Skip to main content

Five Questions: Kevin Shollenberger

Kevin Shollenberger, vice provost for student health and well-being [Photo: Howard Korn]

Kevin Shollenberger was appointed Johns Hopkins’ inaugural vice provost for student health and well-being in August 2019 after serving as vice provost for student affairs since 2013. In this newly created position, Shollenberger coordinates all wellness, mental health, and primary care resources for students and trainees across the university, and provides oversight of the Office of Student Disability Services.  

How does Hopkins support student health and well-being? 

We’re taking a holistic approach—very much a public health model—that is not only about providing counseling and primary care clinical services, but also looking at environmental and cultural factors and offering education and skill building. So, everything from looking at policies that might create unintentional barriers for students seeking support, to what food we’re serving in the dining hall, to providing spaces that encourage well-being, like the expansion of the rec center. 

What are our areas of greatest need? 

Students are not necessarily aware of the tremendous resources and expertise across the university. So we created so students can search for resources under one site. Our Instagram account is picking up traction. And we are increasing access to care with new drop-in counseling hours and expanding services for greater equity.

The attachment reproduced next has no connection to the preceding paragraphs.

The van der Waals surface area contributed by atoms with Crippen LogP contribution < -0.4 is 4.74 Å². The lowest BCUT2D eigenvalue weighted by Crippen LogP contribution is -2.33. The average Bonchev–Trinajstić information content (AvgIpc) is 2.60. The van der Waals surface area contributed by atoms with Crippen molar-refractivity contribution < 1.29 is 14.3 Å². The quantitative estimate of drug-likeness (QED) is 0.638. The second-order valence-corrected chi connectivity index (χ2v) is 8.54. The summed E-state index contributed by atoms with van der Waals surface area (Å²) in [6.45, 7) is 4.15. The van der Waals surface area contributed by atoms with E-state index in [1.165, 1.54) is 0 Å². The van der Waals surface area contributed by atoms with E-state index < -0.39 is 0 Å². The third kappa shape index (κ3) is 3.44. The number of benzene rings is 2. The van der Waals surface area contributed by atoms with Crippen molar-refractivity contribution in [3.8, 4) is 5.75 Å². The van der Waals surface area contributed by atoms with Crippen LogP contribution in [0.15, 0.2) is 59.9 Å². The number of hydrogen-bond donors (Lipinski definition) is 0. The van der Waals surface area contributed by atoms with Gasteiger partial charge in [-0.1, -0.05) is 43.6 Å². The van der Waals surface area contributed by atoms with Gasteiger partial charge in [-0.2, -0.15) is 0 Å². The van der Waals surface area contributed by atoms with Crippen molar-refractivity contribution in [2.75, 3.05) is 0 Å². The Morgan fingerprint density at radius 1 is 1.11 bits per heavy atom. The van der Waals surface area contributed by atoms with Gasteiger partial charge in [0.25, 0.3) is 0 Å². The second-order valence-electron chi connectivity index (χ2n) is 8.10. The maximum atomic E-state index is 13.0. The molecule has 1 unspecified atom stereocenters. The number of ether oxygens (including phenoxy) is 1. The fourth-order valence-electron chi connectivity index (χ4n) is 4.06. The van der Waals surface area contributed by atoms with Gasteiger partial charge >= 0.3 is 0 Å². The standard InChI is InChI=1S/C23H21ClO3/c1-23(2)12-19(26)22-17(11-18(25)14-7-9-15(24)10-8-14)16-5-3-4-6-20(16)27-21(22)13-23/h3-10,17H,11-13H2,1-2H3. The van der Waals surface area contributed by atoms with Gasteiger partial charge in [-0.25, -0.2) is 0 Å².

What are some of the most innovative initiatives? 

We have been adopting technology platforms that provide tools and skills, connect students to resources, and can serve as a supplement to therapy. Two years ago, we adopted the Calm App, and we have over 7,000 active users. We just launched SilverCloud, an online behavioral health support platform that covers topics including sleep, resiliency, stress and anxiety, and mild depression.  

Is greater attention to student well-being part of a larger trend?  

Most universities have seen an increased use of mental health programs and services as well as students self-identifying as having more mental health challenges. Part of it is reduced stigma around mental health, so people are more willing to come forward. This generation is also experiencing a lot of pressures, from financial to the effects of social media. 

I’m thrilled that we are taking responsibility for these goals as a community, creating a culture of care where we prioritize our own well-being and relationships with others.